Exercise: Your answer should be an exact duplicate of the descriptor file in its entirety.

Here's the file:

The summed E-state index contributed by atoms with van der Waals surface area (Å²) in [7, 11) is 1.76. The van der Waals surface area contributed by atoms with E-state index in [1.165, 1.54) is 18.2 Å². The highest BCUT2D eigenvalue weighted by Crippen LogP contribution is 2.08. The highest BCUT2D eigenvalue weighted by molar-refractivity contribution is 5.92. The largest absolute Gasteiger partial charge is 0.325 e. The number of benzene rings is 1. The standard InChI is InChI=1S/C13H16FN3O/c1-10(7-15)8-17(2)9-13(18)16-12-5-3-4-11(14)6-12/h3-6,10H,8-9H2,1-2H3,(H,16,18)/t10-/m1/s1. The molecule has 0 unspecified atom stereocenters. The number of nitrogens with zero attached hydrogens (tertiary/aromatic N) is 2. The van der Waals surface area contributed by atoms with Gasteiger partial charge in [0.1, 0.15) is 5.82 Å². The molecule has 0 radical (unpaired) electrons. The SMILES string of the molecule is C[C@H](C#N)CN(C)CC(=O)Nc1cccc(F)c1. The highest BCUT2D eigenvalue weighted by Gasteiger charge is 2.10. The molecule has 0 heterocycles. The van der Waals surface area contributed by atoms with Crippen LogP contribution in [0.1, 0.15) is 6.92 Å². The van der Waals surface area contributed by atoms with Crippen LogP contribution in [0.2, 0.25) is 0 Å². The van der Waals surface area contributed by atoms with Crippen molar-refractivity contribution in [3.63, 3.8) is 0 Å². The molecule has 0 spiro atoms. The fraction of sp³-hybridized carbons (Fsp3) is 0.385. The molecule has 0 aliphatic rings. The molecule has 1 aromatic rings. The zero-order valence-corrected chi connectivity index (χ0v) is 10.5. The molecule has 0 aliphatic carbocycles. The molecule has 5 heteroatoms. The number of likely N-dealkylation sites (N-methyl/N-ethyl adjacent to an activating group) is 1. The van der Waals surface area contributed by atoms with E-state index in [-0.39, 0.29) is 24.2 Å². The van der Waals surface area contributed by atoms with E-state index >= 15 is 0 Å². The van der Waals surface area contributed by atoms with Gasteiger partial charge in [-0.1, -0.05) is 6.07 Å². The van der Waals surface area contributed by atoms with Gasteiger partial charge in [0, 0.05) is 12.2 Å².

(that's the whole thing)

The summed E-state index contributed by atoms with van der Waals surface area (Å²) in [7, 11) is 1.76. The van der Waals surface area contributed by atoms with E-state index in [1.165, 1.54) is 18.2 Å². The highest BCUT2D eigenvalue weighted by Crippen LogP contribution is 2.08. The highest BCUT2D eigenvalue weighted by molar-refractivity contribution is 5.92. The largest absolute Gasteiger partial charge is 0.325 e. The number of benzene rings is 1. The standard InChI is InChI=1S/C13H16FN3O/c1-10(7-15)8-17(2)9-13(18)16-12-5-3-4-11(14)6-12/h3-6,10H,8-9H2,1-2H3,(H,16,18)/t10-/m1/s1. The molecule has 0 unspecified atom stereocenters. The number of nitrogens with zero attached hydrogens (tertiary/aromatic N) is 2. The van der Waals surface area contributed by atoms with Gasteiger partial charge in [0.1, 0.15) is 5.82 Å². The molecule has 0 radical (unpaired) electrons. The SMILES string of the molecule is C[C@H](C#N)CN(C)CC(=O)Nc1cccc(F)c1. The highest BCUT2D eigenvalue weighted by Gasteiger charge is 2.10. The molecule has 0 heterocycles. The van der Waals surface area contributed by atoms with Crippen LogP contribution in [0.1, 0.15) is 6.92 Å². The van der Waals surface area contributed by atoms with Crippen LogP contribution in [0.2, 0.25) is 0 Å². The van der Waals surface area contributed by atoms with Crippen molar-refractivity contribution in [3.63, 3.8) is 0 Å². The molecule has 0 spiro atoms. The fraction of sp³-hybridized carbons (Fsp3) is 0.385. The molecule has 0 aliphatic rings. The molecule has 1 aromatic rings. The zero-order valence-corrected chi connectivity index (χ0v) is 10.5. The molecule has 0 aliphatic carbocycles. The molecule has 5 heteroatoms. The number of likely N-dealkylation sites (N-methyl/N-ethyl adjacent to an activating group) is 1. The van der Waals surface area contributed by atoms with E-state index in [-0.39, 0.29) is 24.2 Å². The van der Waals surface area contributed by atoms with E-state index >= 15 is 0 Å². The van der Waals surface area contributed by atoms with Gasteiger partial charge in [-0.1, -0.05) is 6.07 Å². The van der Waals surface area contributed by atoms with Gasteiger partial charge in [0, 0.05) is 12.2 Å².